Sunrise (4/6/11)



NPR: “As would-be presidential candidates lay the foundations for their 2012 campaigns, one top priority has been stockpiling cash. And every prospect has been busy doing just that. … But just try to find any records of who gave that cash. Even as politicians celebrate the notion of transparency, the 2008 White House race lingers in the memory. And it was the most freewheeling and unbridled money chase since the presidential contest of 1972. … Among Republicans, just two candidates have officially declared: Former governors Tim Pawlenty of Minnesota and Buddy Roemer of Louisiana both filed their candidacy papers last month. … Like most of the other GOP hopefuls, Pawlenty has a political action committee. It hasn’t yet filed a first-quarter report, and a campaign spokesman said there’s not much to file. … The lack of disclosure this far into a presidential campaign cycle is a throw-back to pre-Watergate politics, said Peter Francia, a political scientist at East Carolina University. “There are even more places to put your money without meaningful disclosure,” he said.”


Roll Call: “By the end of this month, five of the six commissioners’ terms at the Federal Election Commission will have expired, providing President Barack Obama the opportunity to profoundly change the leadership at the federal agency that administers and enforces the nation’s campaign finance laws. … But campaign finance experts say it is extremely unlikely that the president will be able to seat any new commissioners at all. So far, Obama does not have any nominees before the Senate for the three commissioners whose terms have expired, nor names to replace the two commissioners whose 2008 appointments by President George W. Bush expire at the end of the month.”


Politico: “While President Barack Obama’s campaign hierarchy is settling into new Chicago headquarters, his elite fundraisers already are feverishly working to meet a target of generating a roughly $300 million down payment for the re-election effort. … The campaign’s ask for bundlers: $700,000 total. Each bundler is being asked to generate a combined $350,000 in contributions to the Democratic National Committee and the re-election campaign in 2011 and 2012, a two-year plan that could provide a steady flow of cash.”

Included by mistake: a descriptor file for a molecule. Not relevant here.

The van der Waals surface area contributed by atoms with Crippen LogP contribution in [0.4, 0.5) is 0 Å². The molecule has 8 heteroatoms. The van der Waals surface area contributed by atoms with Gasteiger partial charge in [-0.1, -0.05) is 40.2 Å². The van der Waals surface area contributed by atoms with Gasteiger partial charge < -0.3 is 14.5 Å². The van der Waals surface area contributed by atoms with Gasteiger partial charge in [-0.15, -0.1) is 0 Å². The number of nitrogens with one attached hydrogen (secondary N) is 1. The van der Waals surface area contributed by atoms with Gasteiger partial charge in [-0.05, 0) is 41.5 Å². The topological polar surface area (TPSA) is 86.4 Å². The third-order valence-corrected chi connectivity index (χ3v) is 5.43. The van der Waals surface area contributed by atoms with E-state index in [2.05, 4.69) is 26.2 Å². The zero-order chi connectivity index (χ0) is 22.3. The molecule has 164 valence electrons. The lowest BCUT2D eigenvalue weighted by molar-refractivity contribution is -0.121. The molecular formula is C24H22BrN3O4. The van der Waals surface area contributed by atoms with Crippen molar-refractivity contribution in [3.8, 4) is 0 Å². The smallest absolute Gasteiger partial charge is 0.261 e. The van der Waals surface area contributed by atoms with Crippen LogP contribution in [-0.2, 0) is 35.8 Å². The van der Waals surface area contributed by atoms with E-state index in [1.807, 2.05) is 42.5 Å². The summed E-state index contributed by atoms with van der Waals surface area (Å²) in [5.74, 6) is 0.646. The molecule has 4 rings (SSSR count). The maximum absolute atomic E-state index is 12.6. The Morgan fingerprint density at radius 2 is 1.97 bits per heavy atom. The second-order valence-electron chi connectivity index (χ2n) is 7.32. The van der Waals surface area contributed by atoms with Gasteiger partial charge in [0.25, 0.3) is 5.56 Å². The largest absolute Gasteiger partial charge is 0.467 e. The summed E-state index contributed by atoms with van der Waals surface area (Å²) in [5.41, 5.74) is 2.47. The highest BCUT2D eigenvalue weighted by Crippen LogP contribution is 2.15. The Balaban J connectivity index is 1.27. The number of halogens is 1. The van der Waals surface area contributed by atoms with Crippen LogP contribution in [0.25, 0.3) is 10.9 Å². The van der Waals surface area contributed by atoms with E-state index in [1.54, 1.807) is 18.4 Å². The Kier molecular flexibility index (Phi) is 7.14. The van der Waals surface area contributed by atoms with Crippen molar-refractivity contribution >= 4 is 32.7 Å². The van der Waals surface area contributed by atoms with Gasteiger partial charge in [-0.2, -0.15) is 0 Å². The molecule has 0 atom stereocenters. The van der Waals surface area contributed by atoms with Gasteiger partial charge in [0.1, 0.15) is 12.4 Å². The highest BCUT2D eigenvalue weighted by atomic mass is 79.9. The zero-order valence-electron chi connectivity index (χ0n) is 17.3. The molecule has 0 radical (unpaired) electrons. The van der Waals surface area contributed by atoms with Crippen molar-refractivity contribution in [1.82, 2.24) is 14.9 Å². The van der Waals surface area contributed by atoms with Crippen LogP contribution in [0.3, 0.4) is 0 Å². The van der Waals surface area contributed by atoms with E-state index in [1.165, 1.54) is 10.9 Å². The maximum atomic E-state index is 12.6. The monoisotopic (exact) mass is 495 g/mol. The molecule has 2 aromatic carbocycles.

Bloomberg: “Mikey Suits,” the FBI agent- turned-New York City congressman, is working hard to defend the industry he once made his name busting. … “When we demonize Wall Street, it’s the people on Main Street who don’t have a job,” U.S. Representative Michael Grimm said as he walked the Jersey City trading floor of ICAP Plc, the world’s largest interdealer broker. … In any other Congress, Grimm’s support for businesses that employ many of his constituents wouldn’t attract attention. … Not this year. Like many new Republicans in Congress, Grimm was propelled into office by Tea Party activists determined to slash government spending and stop economic bailout efforts like the Troubled Asset Relief Program that aided Wall Street. Now, the lawmaker whose fondness for pinstripes earned him his nickname is doing what it takes to get re-elected in a Staten Island district dependent on financial-service and government jobs — and angering some supporters in the process. … Grimm is emerging as an advocate for financial services firms. He’s using his seat on the House Financial Services committee to push for a re-examination of the financial regulatory overhaul former Senator Christopher Dodd, a Connecticut Democrat, and Representative Barney Frank, a Massachusetts Democrat, pushed through Congress last year. Critics say the measure is burdensome.”